Other methods include culture and polymerase chain reaction, but these are not routinely available and the results do not always correlate with serological testing, and are affected by prior antibiotic treatment. The currently available diagnostic methods have been summarised.
Without treatment, the disease is often fatal. Since the use of antibiotics, case fatalities have decreased from 4–40% to less than 2%.
The drug most commonly used is doxycycline or tetracycline, but chloramphenicol is an alternative. Strains that are resistant to doxycycline and chloramphenicol have been reported in northern Thailand. Rifampicin and azithromycin are alternatives. Azithromycin is an alternative in children and pregnant women with scrub typhus, and when doxycycline resistance is suspected. Ciprofloxacin cannot be used safely in pregnancy and is associated with stillbirths and miscarriage. Combination therapy with doxycycline and rifampicin is not recommended due to possible antagonism.
No licensed vaccines are available.
An early attempt to create a scrub typhus vaccine occurred in the United Kingdom in 1937 (with the Wellcome Foundation infecting around 300,000 cotton rats in a classified project called "Operation Tyburn"), but the vaccine was not used. The first known batch of scrub typhus vaccine actually used to inoculate human subjects was dispatched to India for use by Allied Land Forces, South-East Asia Command in June 1945. By December 1945, 268,000 cc had been dispatched. The vaccine was produced at Wellcome′s laboratory at Ely Grange, Frant, Sussex. An attempt to verify the efficacy of the vaccine by using a placebo group for comparison was vetoed by the military commanders, who objected to the experiment.
Enormous antigenic variation in Orientia tsutsugamushi strains is now recognized, and immunity to one strain does not confer immunity to another. Any scrub typhus vaccine should give protection to all the strains present locally, to give an acceptable level of protection. A vaccine developed for one locality may not be protective in another, because of antigenic variation. This complexity continues to hamper efforts to produce a viable vaccine.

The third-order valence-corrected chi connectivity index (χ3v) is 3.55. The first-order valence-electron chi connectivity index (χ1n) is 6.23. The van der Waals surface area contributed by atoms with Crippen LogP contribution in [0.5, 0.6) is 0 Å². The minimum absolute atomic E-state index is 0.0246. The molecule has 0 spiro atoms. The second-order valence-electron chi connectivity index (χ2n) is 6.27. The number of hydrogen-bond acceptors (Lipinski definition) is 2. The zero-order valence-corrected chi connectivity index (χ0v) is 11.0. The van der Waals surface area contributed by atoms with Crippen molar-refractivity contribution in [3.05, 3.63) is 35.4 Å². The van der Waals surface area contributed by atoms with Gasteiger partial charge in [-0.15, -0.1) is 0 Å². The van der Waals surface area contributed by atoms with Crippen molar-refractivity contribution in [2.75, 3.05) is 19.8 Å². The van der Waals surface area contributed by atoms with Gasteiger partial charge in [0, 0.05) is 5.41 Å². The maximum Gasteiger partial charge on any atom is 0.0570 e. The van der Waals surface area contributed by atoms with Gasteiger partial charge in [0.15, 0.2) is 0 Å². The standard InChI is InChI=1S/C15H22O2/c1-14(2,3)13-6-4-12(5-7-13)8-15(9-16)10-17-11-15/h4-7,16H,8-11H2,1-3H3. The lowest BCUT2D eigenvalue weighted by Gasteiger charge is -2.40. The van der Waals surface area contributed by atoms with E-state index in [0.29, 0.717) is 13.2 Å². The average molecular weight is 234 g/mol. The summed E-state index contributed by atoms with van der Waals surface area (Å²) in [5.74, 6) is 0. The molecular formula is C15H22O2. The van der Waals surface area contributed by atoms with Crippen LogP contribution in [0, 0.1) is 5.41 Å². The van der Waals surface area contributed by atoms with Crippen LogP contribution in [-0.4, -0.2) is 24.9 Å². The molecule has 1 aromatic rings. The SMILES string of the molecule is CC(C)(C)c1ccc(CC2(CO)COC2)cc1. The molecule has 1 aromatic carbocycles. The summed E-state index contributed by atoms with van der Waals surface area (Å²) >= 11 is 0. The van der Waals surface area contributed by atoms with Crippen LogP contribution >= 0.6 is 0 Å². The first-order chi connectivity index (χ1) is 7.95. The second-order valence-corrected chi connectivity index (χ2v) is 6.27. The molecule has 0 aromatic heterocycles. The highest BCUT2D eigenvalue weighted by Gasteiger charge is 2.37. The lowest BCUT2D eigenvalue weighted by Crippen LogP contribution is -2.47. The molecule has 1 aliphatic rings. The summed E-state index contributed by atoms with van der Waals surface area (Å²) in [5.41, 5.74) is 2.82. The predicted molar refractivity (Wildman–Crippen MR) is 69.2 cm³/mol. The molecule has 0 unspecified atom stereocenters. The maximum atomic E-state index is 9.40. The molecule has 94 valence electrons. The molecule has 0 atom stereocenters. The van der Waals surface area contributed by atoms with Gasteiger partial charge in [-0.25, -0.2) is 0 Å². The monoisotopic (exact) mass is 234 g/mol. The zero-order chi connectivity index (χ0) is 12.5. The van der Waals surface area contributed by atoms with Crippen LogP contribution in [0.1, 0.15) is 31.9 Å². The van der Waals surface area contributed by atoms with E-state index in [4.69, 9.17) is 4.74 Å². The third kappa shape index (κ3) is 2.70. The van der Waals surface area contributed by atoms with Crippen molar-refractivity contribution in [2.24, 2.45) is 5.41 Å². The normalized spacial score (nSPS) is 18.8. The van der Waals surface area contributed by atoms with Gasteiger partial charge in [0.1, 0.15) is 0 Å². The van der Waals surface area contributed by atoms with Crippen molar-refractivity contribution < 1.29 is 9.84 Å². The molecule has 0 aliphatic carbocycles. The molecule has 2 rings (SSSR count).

Severe epidemics of the disease occurred among troops in Burma and Ceylon during World War II. Several members of the U.S. Army's 5307th Composite Unit (Merrill's Marauders) died of the disease, and before 1944, no effective antibiotics or vaccines were available.
World War II provides some indicators that the disease is endemic to undeveloped areas in all of Oceania in the Pacific theater, although war records frequently lack definitive diagnoses, and many records of "high fever" evacuations were also likely to be other tropical illnesses. In the chapter entitled "The Green War", General MacArthur's biographer William Manchester identifies that the disease was one of a number of debilitating afflictions affecting both sides on New Guinea in the running bloody Kokoda battles over extremely harsh terrains under intense hardships— fought during a six-month span all along the Kokoda Track in 1942-43, and mentions that to be hospital-evacuated, Allied soldiers (who cycled forces) had to run a fever of 102 °F, and that sickness casualties outnumbered weapons-inflicted casualties 5:1. Similarly, the illness was a casualty producer in all the jungle fighting of the land battles of the New Guinea campaign and the Guadalcanal campaign. Where the Allies had bases, they could remove and cut back vegetation, or use DDT as a prophylaxis area barrier treatment, so mite- and tick-induced sickness rates in forces off the front lines were diminished.
The disease was also a problem for US troops stationed in Japan after WWII, and was variously known as "Shichitō fever" (by troops stationed in the Izu Seven Islands) or "Hatsuka fever" (Chiba prefecture).